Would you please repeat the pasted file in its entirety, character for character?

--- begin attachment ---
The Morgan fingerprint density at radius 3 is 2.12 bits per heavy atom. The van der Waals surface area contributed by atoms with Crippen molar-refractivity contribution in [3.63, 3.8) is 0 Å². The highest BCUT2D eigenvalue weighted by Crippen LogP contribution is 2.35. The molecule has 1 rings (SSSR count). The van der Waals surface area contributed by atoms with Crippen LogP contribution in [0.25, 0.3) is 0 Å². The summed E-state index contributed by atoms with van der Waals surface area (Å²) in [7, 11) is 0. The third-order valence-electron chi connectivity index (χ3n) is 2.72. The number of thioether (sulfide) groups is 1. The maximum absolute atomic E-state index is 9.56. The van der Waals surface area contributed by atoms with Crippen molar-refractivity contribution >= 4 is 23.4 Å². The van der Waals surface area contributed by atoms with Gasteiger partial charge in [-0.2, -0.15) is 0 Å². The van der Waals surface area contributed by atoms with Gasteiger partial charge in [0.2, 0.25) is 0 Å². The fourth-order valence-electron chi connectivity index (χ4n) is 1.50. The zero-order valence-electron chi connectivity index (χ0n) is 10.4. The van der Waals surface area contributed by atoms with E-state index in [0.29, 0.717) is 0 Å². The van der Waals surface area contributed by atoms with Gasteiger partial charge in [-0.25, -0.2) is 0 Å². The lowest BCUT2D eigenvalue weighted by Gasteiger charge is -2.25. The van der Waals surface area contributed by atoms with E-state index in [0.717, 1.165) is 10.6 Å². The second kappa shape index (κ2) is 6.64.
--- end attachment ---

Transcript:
The Morgan fingerprint density at radius 3 is 2.12 bits per heavy atom. The van der Waals surface area contributed by atoms with Crippen molar-refractivity contribution in [3.63, 3.8) is 0 Å². The highest BCUT2D eigenvalue weighted by Crippen LogP contribution is 2.35. The molecule has 1 rings (SSSR count). The van der Waals surface area contributed by atoms with Crippen LogP contribution in [0.25, 0.3) is 0 Å². The summed E-state index contributed by atoms with van der Waals surface area (Å²) in [7, 11) is 0. The third-order valence-electron chi connectivity index (χ3n) is 2.72. The number of thioether (sulfide) groups is 1. The maximum absolute atomic E-state index is 9.56. The van der Waals surface area contributed by atoms with Crippen molar-refractivity contribution >= 4 is 23.4 Å². The van der Waals surface area contributed by atoms with Gasteiger partial charge in [-0.2, -0.15) is 0 Å². The van der Waals surface area contributed by atoms with Gasteiger partial charge in [0.2, 0.25) is 0 Å². The fourth-order valence-electron chi connectivity index (χ4n) is 1.50. The zero-order valence-electron chi connectivity index (χ0n) is 10.4. The van der Waals surface area contributed by atoms with E-state index in [0.29, 0.717) is 0 Å². The van der Waals surface area contributed by atoms with Gasteiger partial charge in [-0.25, -0.2) is 0 Å². The lowest BCUT2D eigenvalue weighted by Gasteiger charge is -2.25. The van der Waals surface area contributed by atoms with E-state index in [0.717, 1.165) is 10.6 Å². The second kappa shape index (κ2) is 6.64.